[Date Prev][Date Next][Thread Prev][Thread Next][Date Index][Thread Index]

Re: own voice versus recorded voice perception


Georg von Bekesy did a lot of work on bone conduction in the late 1950s/60s.
It included a paper "On the hearing of one's own voice by bone conduction",
from JASA if I remember correctly (I have a copy in a box in my loft, but
can't get to it at the moment to confirm the details). Others have
sporadically re-visited the topic since then. There's a very brief but
informative description of the phenomenon here:


Steve Beet

-----Original Message-----
From: AUDITORY - Research in Auditory Perception
[mailto:AUDITORY@xxxxxxxxxxxxxxx] On Behalf Of Hornsby, Benjamin Wade Young
Sent: Friday, April 10, 2009 1:44 AM
To: AUDITORY@xxxxxxxxxxxxxxx
Subject: own voice versus recorded voice perception

Hi All,
This is a bit of an odd request but I've been asked to comment on the
question "Why does one's voice sound different to them when they hear it
played back from a recording? And why do people normally dislike the sound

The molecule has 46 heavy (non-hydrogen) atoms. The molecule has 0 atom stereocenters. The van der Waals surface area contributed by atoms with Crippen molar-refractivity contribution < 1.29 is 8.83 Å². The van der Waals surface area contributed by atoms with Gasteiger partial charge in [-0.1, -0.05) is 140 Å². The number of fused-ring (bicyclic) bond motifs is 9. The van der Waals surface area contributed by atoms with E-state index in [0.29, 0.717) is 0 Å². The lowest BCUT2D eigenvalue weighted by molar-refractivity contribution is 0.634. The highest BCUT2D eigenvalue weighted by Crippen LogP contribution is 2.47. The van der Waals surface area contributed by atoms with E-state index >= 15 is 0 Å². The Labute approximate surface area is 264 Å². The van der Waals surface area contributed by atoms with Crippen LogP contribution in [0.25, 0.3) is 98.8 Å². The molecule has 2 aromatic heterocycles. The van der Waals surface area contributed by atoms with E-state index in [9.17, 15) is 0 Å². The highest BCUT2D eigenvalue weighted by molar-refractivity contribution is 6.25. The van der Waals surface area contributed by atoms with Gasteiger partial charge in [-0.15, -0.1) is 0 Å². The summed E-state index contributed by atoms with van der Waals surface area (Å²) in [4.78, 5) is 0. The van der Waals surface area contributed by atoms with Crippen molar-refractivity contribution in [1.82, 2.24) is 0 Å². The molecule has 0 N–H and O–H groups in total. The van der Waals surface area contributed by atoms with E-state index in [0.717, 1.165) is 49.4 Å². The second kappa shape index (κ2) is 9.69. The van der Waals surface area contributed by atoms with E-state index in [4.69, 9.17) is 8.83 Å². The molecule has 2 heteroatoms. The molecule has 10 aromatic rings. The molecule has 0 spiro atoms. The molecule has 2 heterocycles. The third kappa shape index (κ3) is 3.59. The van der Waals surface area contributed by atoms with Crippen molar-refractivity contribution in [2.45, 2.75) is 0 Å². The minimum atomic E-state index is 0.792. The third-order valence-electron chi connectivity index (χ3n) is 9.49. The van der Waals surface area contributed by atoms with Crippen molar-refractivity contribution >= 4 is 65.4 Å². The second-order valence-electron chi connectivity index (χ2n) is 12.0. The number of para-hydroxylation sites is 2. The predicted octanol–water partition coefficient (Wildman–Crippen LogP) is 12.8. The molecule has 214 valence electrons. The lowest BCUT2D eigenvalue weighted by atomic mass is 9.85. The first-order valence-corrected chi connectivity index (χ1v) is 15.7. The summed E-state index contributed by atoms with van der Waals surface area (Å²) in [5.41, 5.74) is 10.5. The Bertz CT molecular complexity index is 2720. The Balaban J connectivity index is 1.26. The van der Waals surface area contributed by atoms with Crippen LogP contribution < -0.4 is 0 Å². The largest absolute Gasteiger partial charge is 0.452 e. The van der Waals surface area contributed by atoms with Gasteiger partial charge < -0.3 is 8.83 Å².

of their recorded voice?" 
My own thoughts are that this has to do with the fact that we hear our own
voice via a combination of air and bone conducted sound while the recorded
voice would be via air conduction alone. I imagine there are some
differences in the transmission characteristics of sound to the cochlea from
the vocal folds via air versus the body that would also affect our
perception of the sound of our voice.
That said, I did a quick search and didn't find any published research
(plenty of speculation similar to mine) discussing this topic and was hoping
some one might point me to some relevant references. Any help is greatly
Take Care,
Ben Hornsby